Saturday, December 8, 2012

Cohn-Bendit Quits EELV

What had been a separation is now officially a divorce: DCB wants no more to do with EELV. In some ways, this is an odd dénouement to a long saga, since Cohn-Bendit had long argued that EELV should not run a presidential candidate of its own but instead try to exert maximum leverage on the Socialists. Others countered that without a candidate of its own, the party had no leverage: that was precisely the issue.

Now, both sides have their wish: the EELV leadership has become a (minor) appendage of the PS, bound by the doctrine of governmental solidarity to stifle the opinions of its own ministers when they differ with those of the government, and linked to policy choices unpopular with EELV voters. So EELV is both decapitated, as DCB wished, and impotent, which he claimed would not be the consequence of decapitation. His departure is therefore the logical culmination of his and his former party's contradictions.

But Dany's position in the French political spectrum was unique. He could not be intimidated by left-wing romanticism of the sort that Mélenchon successfully peddled for a while. He had grown up in the struggle against outmoded ideas of the universal working class, the vanguard party, and the "relative autonomy" of politics and economics. Yet he was anything but an armchair theorist of a new left. He thought of politics as a profession, requiring commitment and hard work, and not as a psychoanalytic transference leading to personal catharsis, a posture he often criticized in his comrades at EELV. The demands of that high and selfless ideal of politics were no doubt too great to attract people in the numbers required to form a political party, especially in the absence of tangible reward. So other Greens have become ministers, while Dany the Red once again retires from politics, possibly for the last time. Go in peace.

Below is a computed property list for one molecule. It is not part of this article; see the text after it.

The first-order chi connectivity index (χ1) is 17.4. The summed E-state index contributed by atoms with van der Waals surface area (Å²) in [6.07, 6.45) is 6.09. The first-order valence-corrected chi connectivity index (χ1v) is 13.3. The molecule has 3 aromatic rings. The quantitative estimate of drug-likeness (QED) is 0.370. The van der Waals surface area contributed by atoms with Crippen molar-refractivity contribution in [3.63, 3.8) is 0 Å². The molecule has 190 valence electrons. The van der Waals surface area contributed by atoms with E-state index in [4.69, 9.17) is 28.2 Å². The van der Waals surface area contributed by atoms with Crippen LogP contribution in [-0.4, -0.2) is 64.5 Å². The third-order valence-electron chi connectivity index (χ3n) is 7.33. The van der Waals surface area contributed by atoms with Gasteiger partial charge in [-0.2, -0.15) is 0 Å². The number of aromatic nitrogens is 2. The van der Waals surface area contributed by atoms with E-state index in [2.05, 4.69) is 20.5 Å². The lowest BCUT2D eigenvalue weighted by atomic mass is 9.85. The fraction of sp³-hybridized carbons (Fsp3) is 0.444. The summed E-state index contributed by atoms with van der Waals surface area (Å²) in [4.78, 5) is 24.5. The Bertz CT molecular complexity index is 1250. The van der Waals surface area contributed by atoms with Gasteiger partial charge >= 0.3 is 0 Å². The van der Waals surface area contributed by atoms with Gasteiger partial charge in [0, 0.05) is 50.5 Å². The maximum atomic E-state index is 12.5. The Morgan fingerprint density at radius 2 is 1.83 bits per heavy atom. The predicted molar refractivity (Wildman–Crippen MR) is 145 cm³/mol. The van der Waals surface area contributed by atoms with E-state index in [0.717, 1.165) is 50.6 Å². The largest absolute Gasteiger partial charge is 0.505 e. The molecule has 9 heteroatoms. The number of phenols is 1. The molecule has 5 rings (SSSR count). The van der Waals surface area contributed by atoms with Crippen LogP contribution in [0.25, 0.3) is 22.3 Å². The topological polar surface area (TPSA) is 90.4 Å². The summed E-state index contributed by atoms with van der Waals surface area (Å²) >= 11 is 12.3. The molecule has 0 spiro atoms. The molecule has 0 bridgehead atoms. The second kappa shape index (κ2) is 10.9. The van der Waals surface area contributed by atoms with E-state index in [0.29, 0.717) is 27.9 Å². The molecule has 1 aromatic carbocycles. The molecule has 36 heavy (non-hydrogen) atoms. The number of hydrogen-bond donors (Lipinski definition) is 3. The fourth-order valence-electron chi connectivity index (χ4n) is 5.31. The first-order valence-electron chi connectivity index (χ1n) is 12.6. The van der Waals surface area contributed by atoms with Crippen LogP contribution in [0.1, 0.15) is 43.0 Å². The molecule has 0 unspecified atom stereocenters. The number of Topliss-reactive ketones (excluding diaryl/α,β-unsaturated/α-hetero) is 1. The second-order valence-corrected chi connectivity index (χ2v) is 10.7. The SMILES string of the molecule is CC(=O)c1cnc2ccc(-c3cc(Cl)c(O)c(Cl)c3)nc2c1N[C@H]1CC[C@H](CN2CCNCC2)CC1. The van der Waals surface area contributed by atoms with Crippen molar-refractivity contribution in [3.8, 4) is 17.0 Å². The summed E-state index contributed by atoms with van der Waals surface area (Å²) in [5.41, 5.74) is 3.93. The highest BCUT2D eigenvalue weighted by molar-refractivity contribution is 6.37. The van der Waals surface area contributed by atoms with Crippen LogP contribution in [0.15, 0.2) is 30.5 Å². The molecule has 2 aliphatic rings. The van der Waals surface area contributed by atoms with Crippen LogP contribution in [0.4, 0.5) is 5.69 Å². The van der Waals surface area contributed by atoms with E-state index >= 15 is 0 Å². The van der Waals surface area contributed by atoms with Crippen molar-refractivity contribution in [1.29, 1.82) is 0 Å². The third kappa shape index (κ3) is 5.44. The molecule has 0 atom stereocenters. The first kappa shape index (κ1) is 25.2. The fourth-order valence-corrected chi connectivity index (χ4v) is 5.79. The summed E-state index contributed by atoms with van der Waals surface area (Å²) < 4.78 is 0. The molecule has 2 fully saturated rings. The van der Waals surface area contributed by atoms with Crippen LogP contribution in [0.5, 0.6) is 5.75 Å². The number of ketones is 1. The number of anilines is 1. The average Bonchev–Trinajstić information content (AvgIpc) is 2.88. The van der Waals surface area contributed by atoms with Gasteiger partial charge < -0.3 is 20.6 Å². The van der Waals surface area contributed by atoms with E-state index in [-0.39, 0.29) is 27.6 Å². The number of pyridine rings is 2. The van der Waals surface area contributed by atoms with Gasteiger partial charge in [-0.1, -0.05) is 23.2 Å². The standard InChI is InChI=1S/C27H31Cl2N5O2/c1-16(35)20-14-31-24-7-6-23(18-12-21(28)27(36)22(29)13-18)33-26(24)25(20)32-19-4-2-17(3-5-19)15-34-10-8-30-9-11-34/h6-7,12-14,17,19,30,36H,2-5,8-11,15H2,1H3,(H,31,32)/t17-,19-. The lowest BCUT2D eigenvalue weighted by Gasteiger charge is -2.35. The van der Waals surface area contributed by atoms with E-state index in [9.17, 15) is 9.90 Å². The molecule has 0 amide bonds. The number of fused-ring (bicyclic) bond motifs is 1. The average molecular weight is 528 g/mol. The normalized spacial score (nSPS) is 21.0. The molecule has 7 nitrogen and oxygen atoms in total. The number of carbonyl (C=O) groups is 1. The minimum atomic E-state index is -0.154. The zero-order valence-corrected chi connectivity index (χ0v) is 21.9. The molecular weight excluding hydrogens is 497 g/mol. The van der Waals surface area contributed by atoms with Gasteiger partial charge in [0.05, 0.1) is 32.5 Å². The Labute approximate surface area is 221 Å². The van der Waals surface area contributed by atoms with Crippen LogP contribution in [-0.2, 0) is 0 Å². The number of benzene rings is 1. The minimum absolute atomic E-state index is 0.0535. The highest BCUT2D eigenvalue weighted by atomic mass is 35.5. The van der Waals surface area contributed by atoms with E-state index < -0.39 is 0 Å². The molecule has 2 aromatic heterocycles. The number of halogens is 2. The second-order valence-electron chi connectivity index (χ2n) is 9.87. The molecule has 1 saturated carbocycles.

3 comments:

brent said...

I never met DCB and can't judge his personal motivations. Certainly his early career showed a brilliant instinct for the zeitgeist, but I'm not sure I'd call it 'professional.' More recently his phobic aversion to the Left put him at odds with Duflot and much of Les Verts. Call it 'leftist romanticism' if you must; others, including the Parti de Gauche, call it ecosocialism, the powerful understanding that free-market capitalism will never resolve the ecological contradictions that are driving us all toward catastrophe, but will merely externalize their costs right to the bitter end. That 'realism' is reaching its endgame, as American students in large numbers join the 'leave it in the ground' movement and European leftists, the real Left, follow suit. DCB's 'professionalism,' also known as opportunism, caused him to miss that train, and he retires from politics, alas, as an irrelevant has-been.

Anonymous said...

I have met Dany the Red when I was in my first year in Nanterre, in 1967 / 1968. He was brilliant, and very funny.

But he always was at heart a liberal, for social issues (he first got famous for fighting for the right of boys to enter the girls' dormitories) then, as it turned out, for economics too.

I am not sure what people like Cécile Duflot or Jean-Vincent Placé are after, but I don't really like them.

Mélanie

Louis said...

Slightly off-track with the previous comments: Cohn-Bendit was and still is the representative of a rare cast, the genuinely European, or should I say transnational politician. This happens beyond the right/left divide, on a plane where the dividing line is national/transnational. In this respect too Cohn-Bendit is an oddball in French politics - a true liberal, in-between and above national borders.